Admirer of ancient structures that he is – as a boy, he’d press his nose against the car window during weekend jaunts to Paris, or Madrid, or Berlin – Andrew Luck isn’t sight-seeing at the moment, scratching that nerdy architecture itch of his.

He didn’t travel 4,200 miles for vacation. He traveled 4,200 miles to get his shoulder working again.

“I’ve been in contact with him,” says Indianapolis Colts left tackle Anthony Castonzo, one of Luck’s closer friends on the football team he won’t take a snap for all season. “He’s working. Trust me. He’ll do everything he possibly can and go anywhere he has to in order to fix this.”

The Colts are 3-7, playoff chances vanished before Thanksgiving, and their star quarterback is in Europe, chasing answers to the conundrum that has cost him an entire season during what should be the prime of his career. That is: Why, 10 months after “a simple labrum repair,” as Colts owner Jim Irsay deemed it, is that throwing shoulder of Luck’s still not right?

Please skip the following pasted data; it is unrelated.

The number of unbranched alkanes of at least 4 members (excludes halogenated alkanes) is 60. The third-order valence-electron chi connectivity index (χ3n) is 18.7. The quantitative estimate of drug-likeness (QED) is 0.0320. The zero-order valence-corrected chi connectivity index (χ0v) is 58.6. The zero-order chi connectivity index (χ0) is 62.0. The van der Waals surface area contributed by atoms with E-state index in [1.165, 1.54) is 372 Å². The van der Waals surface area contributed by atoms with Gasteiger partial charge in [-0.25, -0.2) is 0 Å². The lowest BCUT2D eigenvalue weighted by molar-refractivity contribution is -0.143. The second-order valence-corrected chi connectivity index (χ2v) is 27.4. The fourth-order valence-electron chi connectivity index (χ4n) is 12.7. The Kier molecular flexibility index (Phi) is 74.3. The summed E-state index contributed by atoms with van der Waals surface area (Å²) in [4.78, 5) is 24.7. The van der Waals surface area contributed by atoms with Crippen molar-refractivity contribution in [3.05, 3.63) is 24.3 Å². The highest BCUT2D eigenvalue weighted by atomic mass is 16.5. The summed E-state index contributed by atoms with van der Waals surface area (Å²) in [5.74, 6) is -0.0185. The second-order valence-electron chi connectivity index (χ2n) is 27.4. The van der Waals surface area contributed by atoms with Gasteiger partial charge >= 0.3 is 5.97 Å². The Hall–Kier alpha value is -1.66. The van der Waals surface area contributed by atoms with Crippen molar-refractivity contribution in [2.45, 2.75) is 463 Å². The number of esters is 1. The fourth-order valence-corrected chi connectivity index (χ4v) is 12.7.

For a potential solution he’s ventured abroad – exact location undisclosed – where the Colts’ franchise quarterback spent the bulk of his childhood while his father, Oliver, ran a pro football team and, later, a pro football league. He's there because the rehabilitation he’s done to this point hasn’t worked.

“He’s probably not convinced they know what’s going on,” says Dr. Luga Podesta, a regenerative orthopedic specialist at Bluetail Medical Group in Naples, Fla., who did not treat Luck but has consulted with multiple NFL teams about this type of injury and others. “They’ve given him some doubt as to how they’re treating it, or maybe his agent has some doubt.”

Or maybe Luck is, as Castonzo noted, willing to do anything, try anything, to get this nightmare over with.